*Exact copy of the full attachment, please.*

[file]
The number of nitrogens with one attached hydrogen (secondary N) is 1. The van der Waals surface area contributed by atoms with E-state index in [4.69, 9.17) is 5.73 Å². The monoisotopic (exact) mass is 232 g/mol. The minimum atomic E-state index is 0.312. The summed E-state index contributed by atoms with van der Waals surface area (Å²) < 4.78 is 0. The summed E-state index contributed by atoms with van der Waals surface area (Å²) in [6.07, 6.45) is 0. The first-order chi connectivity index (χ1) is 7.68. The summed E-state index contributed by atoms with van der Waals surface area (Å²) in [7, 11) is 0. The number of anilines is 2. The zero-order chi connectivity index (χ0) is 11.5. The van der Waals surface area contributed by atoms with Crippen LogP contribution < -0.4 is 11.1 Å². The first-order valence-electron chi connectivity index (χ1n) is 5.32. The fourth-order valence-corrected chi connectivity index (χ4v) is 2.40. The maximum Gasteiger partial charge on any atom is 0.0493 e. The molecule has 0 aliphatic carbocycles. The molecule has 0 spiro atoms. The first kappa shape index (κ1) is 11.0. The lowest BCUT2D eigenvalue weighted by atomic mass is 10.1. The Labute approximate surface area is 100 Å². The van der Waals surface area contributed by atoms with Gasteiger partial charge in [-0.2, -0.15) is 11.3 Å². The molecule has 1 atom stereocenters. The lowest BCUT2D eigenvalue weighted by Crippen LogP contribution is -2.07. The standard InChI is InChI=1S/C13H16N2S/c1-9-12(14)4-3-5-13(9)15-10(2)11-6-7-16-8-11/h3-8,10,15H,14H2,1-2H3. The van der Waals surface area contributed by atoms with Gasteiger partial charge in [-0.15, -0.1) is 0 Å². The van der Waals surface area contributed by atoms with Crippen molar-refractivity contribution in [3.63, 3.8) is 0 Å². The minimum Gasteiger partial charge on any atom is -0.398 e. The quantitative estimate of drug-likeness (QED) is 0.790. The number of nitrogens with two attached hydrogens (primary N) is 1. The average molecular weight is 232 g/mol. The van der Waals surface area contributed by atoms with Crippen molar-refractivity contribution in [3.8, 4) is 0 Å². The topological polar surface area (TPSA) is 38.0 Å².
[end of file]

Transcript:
The number of nitrogens with one attached hydrogen (secondary N) is 1. The van der Waals surface area contributed by atoms with E-state index in [4.69, 9.17) is 5.73 Å². The monoisotopic (exact) mass is 232 g/mol. The minimum atomic E-state index is 0.312. The summed E-state index contributed by atoms with van der Waals surface area (Å²) < 4.78 is 0. The summed E-state index contributed by atoms with van der Waals surface area (Å²) in [6.07, 6.45) is 0. The first-order chi connectivity index (χ1) is 7.68. The summed E-state index contributed by atoms with van der Waals surface area (Å²) in [7, 11) is 0. The number of anilines is 2. The zero-order chi connectivity index (χ0) is 11.5. The van der Waals surface area contributed by atoms with Crippen LogP contribution < -0.4 is 11.1 Å². The first-order valence-electron chi connectivity index (χ1n) is 5.32. The fourth-order valence-corrected chi connectivity index (χ4v) is 2.40. The maximum Gasteiger partial charge on any atom is 0.0493 e. The molecule has 0 aliphatic carbocycles. The molecule has 0 spiro atoms. The first kappa shape index (κ1) is 11.0. The lowest BCUT2D eigenvalue weighted by atomic mass is 10.1. The Labute approximate surface area is 100 Å². The van der Waals surface area contributed by atoms with Gasteiger partial charge in [-0.2, -0.15) is 11.3 Å². The molecule has 1 atom stereocenters. The lowest BCUT2D eigenvalue weighted by Crippen LogP contribution is -2.07. The standard InChI is InChI=1S/C13H16N2S/c1-9-12(14)4-3-5-13(9)15-10(2)11-6-7-16-8-11/h3-8,10,15H,14H2,1-2H3. The van der Waals surface area contributed by atoms with Gasteiger partial charge in [-0.15, -0.1) is 0 Å². The van der Waals surface area contributed by atoms with Crippen molar-refractivity contribution in [3.63, 3.8) is 0 Å². The minimum Gasteiger partial charge on any atom is -0.398 e. The quantitative estimate of drug-likeness (QED) is 0.790. The number of nitrogens with two attached hydrogens (primary N) is 1. The average molecular weight is 232 g/mol. The van der Waals surface area contributed by atoms with Crippen molar-refractivity contribution in [3.8, 4) is 0 Å². The topological polar surface area (TPSA) is 38.0 Å².